Mondaq Ltd requires you to register and provide information that personally identifies you, including what sort of information you are interested in, for three primary purposes:

  • To allow you to personalize the Mondaq websites you are visiting.
  • To enable features such as password reminder, newsletter alerts, email a colleague, and linking from Mondaq (and its affiliate sites) to your website.
  • To produce demographic feedback for our information providers who provide information free for your use.

Mondaq (and its affiliate sites) do not sell or provide your details to third parties other than information providers. The reason we provide our information providers with this information is so that they can measure the response their articles are receiving and provide you with information about their products and services.

If you do not want us to provide your name and email address you may opt out by clicking here .

If you do not wish to receive any future announcements of products and services offered by Mondaq by clicking here .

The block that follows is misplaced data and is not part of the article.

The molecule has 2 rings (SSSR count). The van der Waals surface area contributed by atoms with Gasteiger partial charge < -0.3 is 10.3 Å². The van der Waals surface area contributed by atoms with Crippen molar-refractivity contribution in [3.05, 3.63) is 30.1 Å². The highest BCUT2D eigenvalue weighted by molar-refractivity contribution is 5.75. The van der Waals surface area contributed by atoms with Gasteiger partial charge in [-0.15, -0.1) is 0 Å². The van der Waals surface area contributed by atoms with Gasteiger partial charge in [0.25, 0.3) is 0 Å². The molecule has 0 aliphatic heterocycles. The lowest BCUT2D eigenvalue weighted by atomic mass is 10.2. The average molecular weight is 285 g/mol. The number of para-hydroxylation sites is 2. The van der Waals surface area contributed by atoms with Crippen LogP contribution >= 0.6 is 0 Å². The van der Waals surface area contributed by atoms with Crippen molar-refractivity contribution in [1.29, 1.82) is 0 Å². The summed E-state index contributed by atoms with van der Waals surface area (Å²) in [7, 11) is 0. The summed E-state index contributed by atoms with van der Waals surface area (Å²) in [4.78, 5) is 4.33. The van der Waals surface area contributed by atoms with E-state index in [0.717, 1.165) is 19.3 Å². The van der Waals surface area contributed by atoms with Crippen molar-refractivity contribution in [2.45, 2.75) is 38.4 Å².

Information Collection and Use

We require site users to register with Mondaq (and its affiliate sites) to view the free information on the site. We also collect information from our users at several different points on the websites: this is so that we can customise the sites according to individual usage, provide 'session-aware' functionality, and ensure that content is acquired and developed appropriately. This gives us an overall picture of our user profiles, which in turn shows to our Editorial Contributors the type of person they are reaching by posting articles on Mondaq (and its affiliate sites) – meaning more free content for registered users.

We are only able to provide the material on the Mondaq (and its affiliate sites) site free to site visitors because we can pass on information about the pages that users are viewing and the personal information users provide to us (e.g. email addresses) to reputable contributing firms such as law firms who author those pages. We do not sell or rent information to anyone else other than the authors of those pages, who may change from time to time. Should you wish us not to disclose your details to any of these parties, please tick the box above or tick the box marked "Opt out of Registration Information Disclosure" on the Your Profile page. We and our author organisations may only contact you via email or other means if you allow us to do so. Users can opt out of contact when they register on the site, or send an email to unsubscribe@mondaq.com with “no disclosure” in the subject heading

Mondaq News Alerts